By Todd Ceisner
The warnings were clear and suggestive they always are and the aftereffects were felt all over Lake Guntersville on Friday.
Any time the National Weather Service issues tornado warnings like it did across parts of north and central Alabama on Thursday, the immediate concern lies with the safety of the general public. At the same time, the 55 competitors in the Bassmaster Classic were left to wonder what impact the heavy winds and rain would have on their playing field for day 1 of the Classic.
Many anglers who were hoping to pick apart Guntersville's typically fertile shallow water first thing Friday morning found those areas muddy, debris-filled or otherwise unfishable. It left some of the bigger names in the field scrambling to find alternate areas to get some forward momentum going into day 2.
Six former Classic winners will start day 2 in 27th place or below, meaning they have plenty of work to do if they have designs on making the Top-25 cut for Sunday.
"With the change in conditions, today was a day you go out and find what is still there," said Alton Jones, the 2008 Classic champ, after he found himself in 31st place with 15-07. "One of my primary areas was washed out. I didn't realize we had as much rain as we had last night. For tomorrow, I'll have to go fish some different area and see what happens."
Rain wasn't the main culprit, though. Heavy winds, which eventually died down, had sections of the lake rolling in the morning, churning up shallow-water areas even more. Some anglers noted that their areas weren't necessarily muddy, but they noticed differences in the way they fish were positioned or how they were biting.
Here's a snapshot of the storm front that pushed through the Guntersville area on Thursday night.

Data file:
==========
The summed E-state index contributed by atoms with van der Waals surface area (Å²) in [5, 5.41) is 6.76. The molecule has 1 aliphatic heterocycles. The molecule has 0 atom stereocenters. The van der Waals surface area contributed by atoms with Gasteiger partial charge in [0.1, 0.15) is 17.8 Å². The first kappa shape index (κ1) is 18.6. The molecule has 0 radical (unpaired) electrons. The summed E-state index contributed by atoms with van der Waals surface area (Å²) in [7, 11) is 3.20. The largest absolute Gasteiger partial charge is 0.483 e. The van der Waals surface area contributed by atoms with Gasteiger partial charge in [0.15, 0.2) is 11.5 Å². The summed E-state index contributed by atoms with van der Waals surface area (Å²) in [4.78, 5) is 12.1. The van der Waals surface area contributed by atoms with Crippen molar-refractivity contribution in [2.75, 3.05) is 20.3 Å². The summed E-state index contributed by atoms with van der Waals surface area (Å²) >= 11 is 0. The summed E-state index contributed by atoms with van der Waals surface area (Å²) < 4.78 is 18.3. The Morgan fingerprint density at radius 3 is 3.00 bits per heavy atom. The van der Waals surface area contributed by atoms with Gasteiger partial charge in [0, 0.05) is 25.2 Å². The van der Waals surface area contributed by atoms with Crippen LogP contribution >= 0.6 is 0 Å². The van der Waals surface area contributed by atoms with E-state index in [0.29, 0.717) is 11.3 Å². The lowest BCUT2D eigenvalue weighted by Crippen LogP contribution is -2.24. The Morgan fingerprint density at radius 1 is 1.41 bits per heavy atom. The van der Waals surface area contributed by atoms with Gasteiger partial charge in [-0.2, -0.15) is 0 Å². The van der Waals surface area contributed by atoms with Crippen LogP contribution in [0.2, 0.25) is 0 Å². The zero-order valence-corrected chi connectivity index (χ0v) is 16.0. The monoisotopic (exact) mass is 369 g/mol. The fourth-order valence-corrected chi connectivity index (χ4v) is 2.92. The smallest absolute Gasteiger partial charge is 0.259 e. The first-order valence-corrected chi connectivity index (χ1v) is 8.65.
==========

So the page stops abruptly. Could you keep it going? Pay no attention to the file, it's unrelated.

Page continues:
"I had an area where I thought I was going to catch them good," said Terry Scroggins, who's 21st with 16-15. "I got there and the water had a little bit of color to it. I think the storm system that came through last night might have had an effect on them in some areas. In some areas, it didn't, but the area I was in it did. I was looking for a 25- or 30-pound bag where I was at."
As water temperatures warmed throughout the week, much of the pre-tournament chatter centered around waves of fish starting to move toward their pre-spawn haunts in the creeks. Thursday's storm essentially served as a speed bump in that process as prolonged sunny conditions are in the weekend forecast.
The rate at which the water clears up and continues its warming trend will determine a lot about how those trying to scratch their way into the Top-25 cut fish on day 2.
Four-time Classic winner Kevin VanDam has a bit of a hole to climb out of after catching 16-02 (27th), but he feels like he's in tune with what adjustments he needs to make.
"I'm pretty sure I have a good idea of what I need to be doing," he said. "With the wind laying down, hopefully some of the water will clear. The more that it stabilizes out, the better it will be.
"The fish were really funky today. I have not missed any bites this week and then today, they were just weird. It didn't really matter if I was fishing a bottom bait or a moving bait. Before, you'd feel a thump when you get a bite. Today, all of a sudden your line would just go off to the side. It was just weird."
For Mark Davis, who won the 1995 Classic, his day was spent mostly in salvage mode after the creek he opted to fish well up the lake had fallen victim to the storm surge. He's currently in 46th after weighing four fish for 10-00.
"One area was blown out," he said. "I made a big run and shouldn't have. It ate up too much time going up there. I knew it was a gamble, but it was there in practice. It just wasn't there today. I tried to make it work, but once you're in that deep, you have to try to make it work. It didn't work.
The fish Davis had been catching were keyed on stumps and he'd been able to trigger strikes with crankbaits. The heavily-stained water took that out of play today.
"The mud line was close and I don't know if that affected them," he added.